Andrew Fahie intends to plead not guilty to drug smuggling and money laundering after his arrest last week in Miami.
Fahie is the premier of the British Virgin Islands – the top government official elected by the people.
While speaking with undercover federal agents he believed were cartel members, Fahie agreed to help smuggle thousands of kilograms of cocaine through the BVI port in Tortola.
Theresa Van Vliet, Fahie’s attorney, said her client intends to deny the allegations during a pre-trial hearing at the U.S. District Court for the Southern District of Florida.
Judge Alicia Otazo-Reyes set a $500,000 bond and said he could be released from pre-trial detention but that he could not leave the United States. Fahie will be monitored and confined to the apartment shared by his two daughters, per the BBC.
Fahie must wear an ankle monitor and both he and his college-aged daughters must surrender their travel documents as conditions of his release.
Otazo-Reyes said that the monitored confinement would “ensure his appearance” and that she did not think he would flee the country.
The premier will not be released until after an appeal made by the federal prosecutors has been reviewed.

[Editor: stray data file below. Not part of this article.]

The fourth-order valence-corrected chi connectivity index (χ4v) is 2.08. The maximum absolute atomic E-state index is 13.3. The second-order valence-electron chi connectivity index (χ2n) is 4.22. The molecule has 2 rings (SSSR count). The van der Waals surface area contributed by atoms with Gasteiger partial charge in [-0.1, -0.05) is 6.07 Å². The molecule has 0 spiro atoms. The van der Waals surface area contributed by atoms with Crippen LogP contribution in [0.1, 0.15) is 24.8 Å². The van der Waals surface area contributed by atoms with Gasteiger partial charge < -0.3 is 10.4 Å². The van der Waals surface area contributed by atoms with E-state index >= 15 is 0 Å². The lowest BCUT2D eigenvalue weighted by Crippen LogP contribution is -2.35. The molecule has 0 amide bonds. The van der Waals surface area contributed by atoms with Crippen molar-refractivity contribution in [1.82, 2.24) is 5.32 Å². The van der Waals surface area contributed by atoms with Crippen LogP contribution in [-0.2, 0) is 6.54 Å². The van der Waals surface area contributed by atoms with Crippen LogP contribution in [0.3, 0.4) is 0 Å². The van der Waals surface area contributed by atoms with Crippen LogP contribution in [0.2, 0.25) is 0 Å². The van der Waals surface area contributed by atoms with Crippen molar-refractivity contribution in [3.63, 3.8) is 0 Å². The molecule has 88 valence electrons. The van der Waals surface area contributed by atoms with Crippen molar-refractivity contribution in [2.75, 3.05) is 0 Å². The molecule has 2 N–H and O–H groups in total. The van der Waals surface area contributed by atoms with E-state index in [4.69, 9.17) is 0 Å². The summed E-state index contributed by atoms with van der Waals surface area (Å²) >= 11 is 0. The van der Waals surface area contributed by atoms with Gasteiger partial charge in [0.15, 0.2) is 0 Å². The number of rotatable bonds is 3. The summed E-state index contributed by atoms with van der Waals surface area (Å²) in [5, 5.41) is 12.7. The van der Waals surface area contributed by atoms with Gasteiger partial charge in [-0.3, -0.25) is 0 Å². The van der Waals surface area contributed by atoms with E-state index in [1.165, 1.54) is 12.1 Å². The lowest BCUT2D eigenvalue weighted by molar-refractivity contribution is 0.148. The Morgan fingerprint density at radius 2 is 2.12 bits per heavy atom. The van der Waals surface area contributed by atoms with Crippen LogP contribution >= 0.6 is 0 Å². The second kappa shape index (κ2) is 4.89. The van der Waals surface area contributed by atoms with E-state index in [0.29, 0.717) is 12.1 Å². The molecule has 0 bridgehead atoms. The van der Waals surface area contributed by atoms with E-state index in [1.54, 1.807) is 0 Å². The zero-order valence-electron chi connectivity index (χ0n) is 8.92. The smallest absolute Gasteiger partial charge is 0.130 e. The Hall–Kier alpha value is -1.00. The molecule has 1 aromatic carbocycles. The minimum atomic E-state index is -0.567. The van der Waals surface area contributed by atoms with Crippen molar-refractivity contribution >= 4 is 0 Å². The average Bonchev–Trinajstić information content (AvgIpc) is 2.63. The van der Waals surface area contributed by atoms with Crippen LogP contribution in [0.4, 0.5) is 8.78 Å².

On May 2, Fahie tried to claim immunity from arrest and detention because of his status as the head of government in the British Virgin Islands.
U.S. Attorney Juan Gonzalez rebuked this claim as America does not “recognize the British Virgin Islands as a sovereign state,” according to court documents reviewed by The Washington Examiner.
The sting operation was conducted by the U.S. Drug Enforcement Administration. Agents arrested Fahie on the tarmac of the Miami-Opa Locka Executive Airport on April 28.
They also arrested the BVI Port Authorities managing director, Oleanvine Maynard, who was traveling with Fahie. Maynard allegedly accepted a $200,000 payment in connection with the drug smuggling scheme which would have used the Tortola port to traffic drugs from Columbia to New York and Miami.
Although the British Virgin Islands have named Natalio Whately as the acting premier, Fahie has yet to resign from his position. This is preventing Wheatley from taking over as the country’s interim leader.
“Prior to his arrest, Fahie was already facing allegations of widespread corruption and an inquiry into widespread government fraud had been launched,” reports Sky News. The inquiry “found millions of dollars were spent on projects which were abandoned or found to be of no public benefit.”
The investigation is not related to the charges brought against Fahie by the American government.
Fahie will formally enter his not guilty plea during his arraignment hearing on May 25.